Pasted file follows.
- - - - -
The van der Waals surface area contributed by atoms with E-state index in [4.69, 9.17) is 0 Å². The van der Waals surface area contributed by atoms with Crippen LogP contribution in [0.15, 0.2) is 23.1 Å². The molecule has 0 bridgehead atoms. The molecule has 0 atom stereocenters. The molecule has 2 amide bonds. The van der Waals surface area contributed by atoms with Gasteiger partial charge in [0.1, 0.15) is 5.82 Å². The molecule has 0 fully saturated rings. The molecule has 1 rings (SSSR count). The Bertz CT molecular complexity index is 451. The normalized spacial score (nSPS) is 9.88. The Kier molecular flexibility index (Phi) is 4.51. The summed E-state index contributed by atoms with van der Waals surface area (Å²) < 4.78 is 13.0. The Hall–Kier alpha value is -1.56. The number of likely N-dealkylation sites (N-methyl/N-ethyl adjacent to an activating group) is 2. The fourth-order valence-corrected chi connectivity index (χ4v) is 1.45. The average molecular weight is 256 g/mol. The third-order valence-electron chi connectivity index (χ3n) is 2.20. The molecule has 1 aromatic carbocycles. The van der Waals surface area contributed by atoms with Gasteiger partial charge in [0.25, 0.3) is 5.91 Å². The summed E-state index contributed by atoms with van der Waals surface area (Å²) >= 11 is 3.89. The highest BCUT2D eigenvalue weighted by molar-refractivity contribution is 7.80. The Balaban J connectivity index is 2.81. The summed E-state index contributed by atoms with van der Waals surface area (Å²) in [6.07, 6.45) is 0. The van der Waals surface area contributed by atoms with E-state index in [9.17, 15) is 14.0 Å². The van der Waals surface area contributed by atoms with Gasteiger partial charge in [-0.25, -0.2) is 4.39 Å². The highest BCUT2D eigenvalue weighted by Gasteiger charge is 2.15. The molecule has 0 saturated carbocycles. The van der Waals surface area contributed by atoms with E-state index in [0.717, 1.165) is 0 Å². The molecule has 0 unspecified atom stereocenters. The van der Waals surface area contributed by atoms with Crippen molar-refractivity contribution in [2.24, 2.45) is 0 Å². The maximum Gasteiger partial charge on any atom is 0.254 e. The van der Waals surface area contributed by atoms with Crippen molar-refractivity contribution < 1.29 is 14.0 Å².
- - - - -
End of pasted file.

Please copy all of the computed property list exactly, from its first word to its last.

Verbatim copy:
The van der Waals surface area contributed by atoms with E-state index in [4.69, 9.17) is 0 Å². The van der Waals surface area contributed by atoms with Crippen LogP contribution in [0.15, 0.2) is 23.1 Å². The molecule has 0 bridgehead atoms. The molecule has 0 atom stereocenters. The molecule has 2 amide bonds. The van der Waals surface area contributed by atoms with Gasteiger partial charge in [0.1, 0.15) is 5.82 Å². The molecule has 0 fully saturated rings. The molecule has 1 rings (SSSR count). The Bertz CT molecular complexity index is 451. The normalized spacial score (nSPS) is 9.88. The Kier molecular flexibility index (Phi) is 4.51. The summed E-state index contributed by atoms with van der Waals surface area (Å²) < 4.78 is 13.0. The Hall–Kier alpha value is -1.56. The number of likely N-dealkylation sites (N-methyl/N-ethyl adjacent to an activating group) is 2. The fourth-order valence-corrected chi connectivity index (χ4v) is 1.45. The average molecular weight is 256 g/mol. The third-order valence-electron chi connectivity index (χ3n) is 2.20. The molecule has 1 aromatic carbocycles. The van der Waals surface area contributed by atoms with Gasteiger partial charge in [0.25, 0.3) is 5.91 Å². The summed E-state index contributed by atoms with van der Waals surface area (Å²) >= 11 is 3.89. The highest BCUT2D eigenvalue weighted by molar-refractivity contribution is 7.80. The Balaban J connectivity index is 2.81. The summed E-state index contributed by atoms with van der Waals surface area (Å²) in [6.07, 6.45) is 0. The van der Waals surface area contributed by atoms with E-state index in [9.17, 15) is 14.0 Å². The van der Waals surface area contributed by atoms with Gasteiger partial charge in [-0.25, -0.2) is 4.39 Å². The highest BCUT2D eigenvalue weighted by Gasteiger charge is 2.15. The molecule has 0 saturated carbocycles. The van der Waals surface area contributed by atoms with E-state index in [0.717, 1.165) is 0 Å². The molecule has 0 unspecified atom stereocenters. The van der Waals surface area contributed by atoms with Crippen molar-refractivity contribution in [2.24, 2.45) is 0 Å². The maximum Gasteiger partial charge on any atom is 0.254 e. The van der Waals surface area contributed by atoms with Crippen molar-refractivity contribution < 1.29 is 14.0 Å².